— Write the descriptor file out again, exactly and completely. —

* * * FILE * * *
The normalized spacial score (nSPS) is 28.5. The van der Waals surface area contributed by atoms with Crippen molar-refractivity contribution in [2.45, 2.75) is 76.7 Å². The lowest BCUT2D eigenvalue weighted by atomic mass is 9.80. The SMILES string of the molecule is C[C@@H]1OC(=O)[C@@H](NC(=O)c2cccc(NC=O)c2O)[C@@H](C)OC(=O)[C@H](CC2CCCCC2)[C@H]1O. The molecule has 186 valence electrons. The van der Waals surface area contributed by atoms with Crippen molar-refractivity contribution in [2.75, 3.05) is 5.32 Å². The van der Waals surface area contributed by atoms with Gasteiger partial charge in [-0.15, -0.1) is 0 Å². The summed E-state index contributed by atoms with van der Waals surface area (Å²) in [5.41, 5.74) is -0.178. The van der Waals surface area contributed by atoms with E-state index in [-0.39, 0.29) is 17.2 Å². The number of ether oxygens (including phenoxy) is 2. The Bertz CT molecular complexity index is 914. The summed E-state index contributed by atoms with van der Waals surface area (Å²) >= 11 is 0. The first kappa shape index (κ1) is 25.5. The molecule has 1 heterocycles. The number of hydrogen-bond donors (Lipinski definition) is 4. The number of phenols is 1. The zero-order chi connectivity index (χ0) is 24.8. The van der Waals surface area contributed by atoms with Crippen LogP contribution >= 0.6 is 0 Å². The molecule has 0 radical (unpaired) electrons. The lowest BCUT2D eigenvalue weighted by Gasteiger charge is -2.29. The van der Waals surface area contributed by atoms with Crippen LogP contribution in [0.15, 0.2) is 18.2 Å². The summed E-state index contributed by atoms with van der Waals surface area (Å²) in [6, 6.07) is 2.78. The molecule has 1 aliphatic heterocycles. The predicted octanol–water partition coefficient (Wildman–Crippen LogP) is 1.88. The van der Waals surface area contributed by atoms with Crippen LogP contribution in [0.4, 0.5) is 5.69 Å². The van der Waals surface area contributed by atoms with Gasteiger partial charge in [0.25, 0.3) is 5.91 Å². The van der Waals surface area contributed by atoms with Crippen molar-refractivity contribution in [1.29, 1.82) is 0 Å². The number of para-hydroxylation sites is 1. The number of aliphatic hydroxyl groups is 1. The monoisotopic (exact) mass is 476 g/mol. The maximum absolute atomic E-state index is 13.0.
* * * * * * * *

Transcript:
The normalized spacial score (nSPS) is 28.5. The van der Waals surface area contributed by atoms with Crippen molar-refractivity contribution in [2.45, 2.75) is 76.7 Å². The lowest BCUT2D eigenvalue weighted by atomic mass is 9.80. The SMILES string of the molecule is C[C@@H]1OC(=O)[C@@H](NC(=O)c2cccc(NC=O)c2O)[C@@H](C)OC(=O)[C@H](CC2CCCCC2)[C@H]1O. The molecule has 186 valence electrons. The van der Waals surface area contributed by atoms with Crippen molar-refractivity contribution in [2.75, 3.05) is 5.32 Å². The van der Waals surface area contributed by atoms with Gasteiger partial charge in [-0.15, -0.1) is 0 Å². The summed E-state index contributed by atoms with van der Waals surface area (Å²) in [5.41, 5.74) is -0.178. The van der Waals surface area contributed by atoms with E-state index in [-0.39, 0.29) is 17.2 Å². The number of ether oxygens (including phenoxy) is 2. The Bertz CT molecular complexity index is 914. The summed E-state index contributed by atoms with van der Waals surface area (Å²) >= 11 is 0. The first kappa shape index (κ1) is 25.5. The molecule has 1 heterocycles. The number of hydrogen-bond donors (Lipinski definition) is 4. The number of phenols is 1. The zero-order chi connectivity index (χ0) is 24.8. The van der Waals surface area contributed by atoms with Crippen LogP contribution >= 0.6 is 0 Å². The molecule has 0 radical (unpaired) electrons. The lowest BCUT2D eigenvalue weighted by Gasteiger charge is -2.29. The van der Waals surface area contributed by atoms with Crippen LogP contribution in [0.15, 0.2) is 18.2 Å². The summed E-state index contributed by atoms with van der Waals surface area (Å²) in [6, 6.07) is 2.78. The molecule has 1 aliphatic heterocycles. The predicted octanol–water partition coefficient (Wildman–Crippen LogP) is 1.88. The van der Waals surface area contributed by atoms with Crippen LogP contribution in [0.4, 0.5) is 5.69 Å². The van der Waals surface area contributed by atoms with Gasteiger partial charge in [0.25, 0.3) is 5.91 Å². The van der Waals surface area contributed by atoms with Crippen molar-refractivity contribution in [1.29, 1.82) is 0 Å². The number of para-hydroxylation sites is 1. The number of aliphatic hydroxyl groups is 1. The monoisotopic (exact) mass is 476 g/mol. The maximum absolute atomic E-state index is 13.0.